Let me begin by saying that Arras is stunning. Really beautiful. I was absolutely blown away by the Grand Place and the Belfry and I’m gobsmacked that it’s not swarming with tourists. It’s so close to Paris, why haven’t people clicked on?
My husband visits Arras on the Vimy Ridge tours his agency runs. We’d been meaning to head this way and finally got the chance over the long weekend.
During the Gaul era, Arras was called Nemetocena from the celt word ‘nemeton’, which meant ‘sacred place’. The name Arras only began to appear in the XII century. Arras was once part of the Spanish Netherlands, a portion of the Low Countries (coastal regions bounded by the North Sea or English Channel) that were controlled by Spain from 1556-1714.Arras suffered heavily during World War I as it was only around 10kms from the front line. Many heavy battles took place in the area including the Battle of Arras and the Battle of Vimy Ridge. By the end of the war Arras was so heavily damaged that 75% had to be rebuilt.
La Grand Place and La Place des Héros are thé two stunning large squares in the town. The Belfry (listed UNESCO World Heritage) stands 75m tall and was originally built between 1463 and 1554. Another interesting visit are The Boves, an underground network of tunnels dating back to the 10th century! During both WW1 and WW2, these tunnels were used as underground bunkers.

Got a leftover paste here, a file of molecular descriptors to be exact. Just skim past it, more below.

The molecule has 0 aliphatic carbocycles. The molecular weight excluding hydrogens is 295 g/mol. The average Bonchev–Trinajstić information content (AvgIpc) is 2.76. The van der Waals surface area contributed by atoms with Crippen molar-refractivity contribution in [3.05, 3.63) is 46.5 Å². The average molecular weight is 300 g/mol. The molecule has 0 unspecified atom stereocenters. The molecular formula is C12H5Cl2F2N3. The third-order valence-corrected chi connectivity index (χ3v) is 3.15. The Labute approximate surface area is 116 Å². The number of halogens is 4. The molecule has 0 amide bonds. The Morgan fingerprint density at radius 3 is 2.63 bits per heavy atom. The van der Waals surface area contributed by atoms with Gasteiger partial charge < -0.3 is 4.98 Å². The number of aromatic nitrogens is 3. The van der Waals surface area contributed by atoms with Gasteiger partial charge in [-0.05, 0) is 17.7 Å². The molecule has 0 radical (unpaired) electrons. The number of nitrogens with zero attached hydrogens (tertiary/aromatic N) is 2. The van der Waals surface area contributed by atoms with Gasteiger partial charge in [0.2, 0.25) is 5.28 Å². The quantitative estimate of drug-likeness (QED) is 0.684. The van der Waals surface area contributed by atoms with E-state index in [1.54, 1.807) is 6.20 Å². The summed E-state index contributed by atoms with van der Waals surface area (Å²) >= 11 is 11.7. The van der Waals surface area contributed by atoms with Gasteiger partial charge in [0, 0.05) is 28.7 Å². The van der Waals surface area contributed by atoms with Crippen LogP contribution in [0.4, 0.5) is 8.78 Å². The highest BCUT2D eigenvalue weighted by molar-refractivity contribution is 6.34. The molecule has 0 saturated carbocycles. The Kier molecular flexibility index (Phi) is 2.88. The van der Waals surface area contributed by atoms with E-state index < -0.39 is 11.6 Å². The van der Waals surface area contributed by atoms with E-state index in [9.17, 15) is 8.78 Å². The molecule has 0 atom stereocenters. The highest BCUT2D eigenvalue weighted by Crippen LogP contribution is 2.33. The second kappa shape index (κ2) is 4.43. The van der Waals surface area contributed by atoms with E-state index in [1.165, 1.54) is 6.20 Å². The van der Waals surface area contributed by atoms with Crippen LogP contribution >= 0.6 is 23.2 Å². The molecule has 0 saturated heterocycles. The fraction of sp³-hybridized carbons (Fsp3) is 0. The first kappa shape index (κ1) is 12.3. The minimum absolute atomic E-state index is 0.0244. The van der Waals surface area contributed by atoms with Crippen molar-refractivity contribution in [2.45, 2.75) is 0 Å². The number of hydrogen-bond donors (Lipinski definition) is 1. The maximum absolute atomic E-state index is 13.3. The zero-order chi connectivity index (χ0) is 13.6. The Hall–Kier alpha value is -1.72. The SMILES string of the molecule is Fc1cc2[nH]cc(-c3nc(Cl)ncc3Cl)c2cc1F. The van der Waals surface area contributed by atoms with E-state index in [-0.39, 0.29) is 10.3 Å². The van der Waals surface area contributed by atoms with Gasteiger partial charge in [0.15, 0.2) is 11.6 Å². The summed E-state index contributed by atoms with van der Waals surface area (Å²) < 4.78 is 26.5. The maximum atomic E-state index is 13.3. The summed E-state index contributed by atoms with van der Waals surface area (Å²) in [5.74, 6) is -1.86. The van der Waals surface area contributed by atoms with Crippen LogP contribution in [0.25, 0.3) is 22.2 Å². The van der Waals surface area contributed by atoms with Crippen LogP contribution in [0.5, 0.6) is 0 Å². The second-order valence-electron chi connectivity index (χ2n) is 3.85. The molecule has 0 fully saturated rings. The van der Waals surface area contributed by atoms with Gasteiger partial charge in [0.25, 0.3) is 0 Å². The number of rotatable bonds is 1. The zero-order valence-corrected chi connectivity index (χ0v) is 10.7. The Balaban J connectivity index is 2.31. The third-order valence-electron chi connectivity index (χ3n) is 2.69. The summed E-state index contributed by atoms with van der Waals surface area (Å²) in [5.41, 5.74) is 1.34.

There are sadly many many memorials in this region to the fallen soldiers. La Nécropole Nationale de Notre Dame de Lorette is an important site but of course, heartbreaking to take in the number of lives lost. It is the world’s largest French military cemetery, holding the remains of more than 40,000 soldiers. It was the site of three battles between 1914 and 1915, part of the devastating Battle of Verdun.
Situated opposite the Nécropole is l’Anneau de la Mémoire (The Ring of Memory), which was inaugurated on November 11, 2014. This memorial honors the 579,606 soldiers of around 40 nationalities who lost their lives in the Nord-Pas-de-Calais region. Their names are engraved alphabetically without making any distinction by nationality, gender or religion. It is an extremely powerful memorial.